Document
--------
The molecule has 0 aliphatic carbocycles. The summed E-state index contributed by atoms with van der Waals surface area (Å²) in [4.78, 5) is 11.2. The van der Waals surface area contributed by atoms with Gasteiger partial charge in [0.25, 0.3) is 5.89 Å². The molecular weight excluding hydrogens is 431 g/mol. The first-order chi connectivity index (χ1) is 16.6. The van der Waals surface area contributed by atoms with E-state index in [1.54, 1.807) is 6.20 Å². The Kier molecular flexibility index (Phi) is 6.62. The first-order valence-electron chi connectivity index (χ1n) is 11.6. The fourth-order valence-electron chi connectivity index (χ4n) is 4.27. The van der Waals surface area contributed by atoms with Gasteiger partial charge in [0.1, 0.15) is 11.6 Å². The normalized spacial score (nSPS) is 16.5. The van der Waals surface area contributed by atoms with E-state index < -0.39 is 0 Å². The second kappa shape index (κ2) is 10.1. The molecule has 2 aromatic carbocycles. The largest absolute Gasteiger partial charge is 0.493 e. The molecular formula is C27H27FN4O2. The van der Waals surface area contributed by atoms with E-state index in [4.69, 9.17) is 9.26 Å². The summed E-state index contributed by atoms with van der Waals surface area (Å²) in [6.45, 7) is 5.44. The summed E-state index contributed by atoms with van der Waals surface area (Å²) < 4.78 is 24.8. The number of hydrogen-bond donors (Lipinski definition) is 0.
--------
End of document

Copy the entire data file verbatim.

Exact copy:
The molecule has 0 aliphatic carbocycles. The summed E-state index contributed by atoms with van der Waals surface area (Å²) in [4.78, 5) is 11.2. The van der Waals surface area contributed by atoms with Gasteiger partial charge in [0.25, 0.3) is 5.89 Å². The molecular weight excluding hydrogens is 431 g/mol. The first-order chi connectivity index (χ1) is 16.6. The van der Waals surface area contributed by atoms with E-state index in [1.54, 1.807) is 6.20 Å². The Kier molecular flexibility index (Phi) is 6.62. The first-order valence-electron chi connectivity index (χ1n) is 11.6. The fourth-order valence-electron chi connectivity index (χ4n) is 4.27. The van der Waals surface area contributed by atoms with Gasteiger partial charge in [0.1, 0.15) is 11.6 Å². The normalized spacial score (nSPS) is 16.5. The van der Waals surface area contributed by atoms with E-state index < -0.39 is 0 Å². The second kappa shape index (κ2) is 10.1. The molecule has 2 aromatic carbocycles. The largest absolute Gasteiger partial charge is 0.493 e. The molecular formula is C27H27FN4O2. The van der Waals surface area contributed by atoms with E-state index in [4.69, 9.17) is 9.26 Å². The summed E-state index contributed by atoms with van der Waals surface area (Å²) in [6.45, 7) is 5.44. The summed E-state index contributed by atoms with van der Waals surface area (Å²) < 4.78 is 24.8. The number of hydrogen-bond donors (Lipinski definition) is 0.